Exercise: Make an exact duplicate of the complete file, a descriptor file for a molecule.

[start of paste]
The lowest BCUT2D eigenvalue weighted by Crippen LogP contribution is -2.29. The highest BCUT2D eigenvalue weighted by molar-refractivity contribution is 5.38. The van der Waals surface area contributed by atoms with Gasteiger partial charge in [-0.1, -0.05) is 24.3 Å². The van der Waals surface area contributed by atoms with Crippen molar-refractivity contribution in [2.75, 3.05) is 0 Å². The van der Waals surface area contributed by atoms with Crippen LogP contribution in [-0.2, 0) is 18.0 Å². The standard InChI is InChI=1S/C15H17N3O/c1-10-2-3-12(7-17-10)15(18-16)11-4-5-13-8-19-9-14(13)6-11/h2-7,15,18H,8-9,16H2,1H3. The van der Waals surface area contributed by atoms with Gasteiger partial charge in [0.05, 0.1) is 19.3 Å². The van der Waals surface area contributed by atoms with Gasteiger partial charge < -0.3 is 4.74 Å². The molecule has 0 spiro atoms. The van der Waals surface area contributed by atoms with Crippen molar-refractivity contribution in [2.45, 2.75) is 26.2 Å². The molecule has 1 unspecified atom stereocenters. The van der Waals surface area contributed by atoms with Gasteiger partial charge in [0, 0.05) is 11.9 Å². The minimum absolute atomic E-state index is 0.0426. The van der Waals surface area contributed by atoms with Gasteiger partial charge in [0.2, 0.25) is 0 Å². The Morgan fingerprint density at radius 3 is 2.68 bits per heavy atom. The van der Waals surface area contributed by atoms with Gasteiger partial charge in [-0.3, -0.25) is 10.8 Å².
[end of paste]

The lowest BCUT2D eigenvalue weighted by Crippen LogP contribution is -2.29. The highest BCUT2D eigenvalue weighted by molar-refractivity contribution is 5.38. The van der Waals surface area contributed by atoms with Gasteiger partial charge in [-0.1, -0.05) is 24.3 Å². The van der Waals surface area contributed by atoms with Crippen molar-refractivity contribution in [2.75, 3.05) is 0 Å². The van der Waals surface area contributed by atoms with Crippen LogP contribution in [-0.2, 0) is 18.0 Å². The standard InChI is InChI=1S/C15H17N3O/c1-10-2-3-12(7-17-10)15(18-16)11-4-5-13-8-19-9-14(13)6-11/h2-7,15,18H,8-9,16H2,1H3. The van der Waals surface area contributed by atoms with Gasteiger partial charge in [0.05, 0.1) is 19.3 Å². The van der Waals surface area contributed by atoms with Gasteiger partial charge < -0.3 is 4.74 Å². The molecule has 0 spiro atoms. The van der Waals surface area contributed by atoms with Crippen molar-refractivity contribution in [2.45, 2.75) is 26.2 Å². The molecule has 1 unspecified atom stereocenters. The van der Waals surface area contributed by atoms with Gasteiger partial charge in [0, 0.05) is 11.9 Å². The minimum absolute atomic E-state index is 0.0426. The van der Waals surface area contributed by atoms with Gasteiger partial charge in [0.2, 0.25) is 0 Å². The Morgan fingerprint density at radius 3 is 2.68 bits per heavy atom. The van der Waals surface area contributed by atoms with Gasteiger partial charge in [-0.3, -0.25) is 10.8 Å².